UNLV avoided a postseason ban for the 2014 season after winning its appeal against the NCAA for a low Academic Progress Rate (APR) score.
The school said in a statement Thursday that the program's APR score was raised from 925 to the NCAA mimimum requirement of 930. Recent grade adjustments from a four-year period from 2009 to 2013 and apparent miscalculations benefited the Rebels.
"Obviously, we are excited to be eligible to play in the Mountain West Championship game and a bowl this season," UNLV coach Bobby Hauck said. "Nearly every man in our program stayed together through this -- remained a team.
"That mental toughness and commitment to this school and each other says a lot about the people we have here and I think is going to serve us well on the field. Academics have always been, and will continue to be, a priority for us."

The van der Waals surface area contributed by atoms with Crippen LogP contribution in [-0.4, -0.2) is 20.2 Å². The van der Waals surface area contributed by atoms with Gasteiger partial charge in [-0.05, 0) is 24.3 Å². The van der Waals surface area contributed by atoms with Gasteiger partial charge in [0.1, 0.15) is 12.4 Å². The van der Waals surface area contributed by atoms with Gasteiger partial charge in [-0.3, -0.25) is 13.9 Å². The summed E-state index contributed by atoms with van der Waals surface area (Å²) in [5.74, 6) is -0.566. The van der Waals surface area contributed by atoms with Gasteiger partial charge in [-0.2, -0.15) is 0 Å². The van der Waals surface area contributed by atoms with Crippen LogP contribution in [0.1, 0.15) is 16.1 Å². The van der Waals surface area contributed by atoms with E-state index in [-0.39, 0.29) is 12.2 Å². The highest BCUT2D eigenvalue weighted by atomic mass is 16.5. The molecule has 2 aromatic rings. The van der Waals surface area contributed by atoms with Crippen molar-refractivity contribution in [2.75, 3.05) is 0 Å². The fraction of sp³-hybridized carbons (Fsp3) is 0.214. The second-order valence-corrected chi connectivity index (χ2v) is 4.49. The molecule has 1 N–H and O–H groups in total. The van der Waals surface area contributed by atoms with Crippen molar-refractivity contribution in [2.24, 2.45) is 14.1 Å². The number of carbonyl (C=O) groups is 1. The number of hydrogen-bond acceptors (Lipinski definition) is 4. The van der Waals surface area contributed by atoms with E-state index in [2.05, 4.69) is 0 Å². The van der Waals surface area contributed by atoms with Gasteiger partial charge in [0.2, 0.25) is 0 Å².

UNLV finished 7-6 last season, losing to North Texas 37-14 in the Heart of Texas Bowl. The Rebels are expected to contend for a bowl again this fall.
"We are simply ecstatic for our student-athletes, coaches and all Rebel fans everywhere," UNLV athletic director Tina Kunzer-Murphy said. "From the day I arrived here last summer, the APR process has been a top priority. After we received the decision in April, I asked our group to continue looking for ways to make us better in this area moving forward but also to continue scrutinizing the numbers from the previous four years.
"Our academic advising team was engaged with their counterparts at the NCAA and during this process got further clarification regarding some NCAA rulings and interpretations, which led to us reapplying our scores last week."
Offensive lineman Cameron Jefferson and running back Adonis Smith decided to transfer, which they were allowed to do without sitting out a season, after the postseason ban originally was announced. Jefferson went to Arkansas and Smith to Arizona. Whether they would be eligible to return to UNLV is unknown.
Also in the wake of the ban, UNLV scheduled a 13th regular-season game against Hawaii.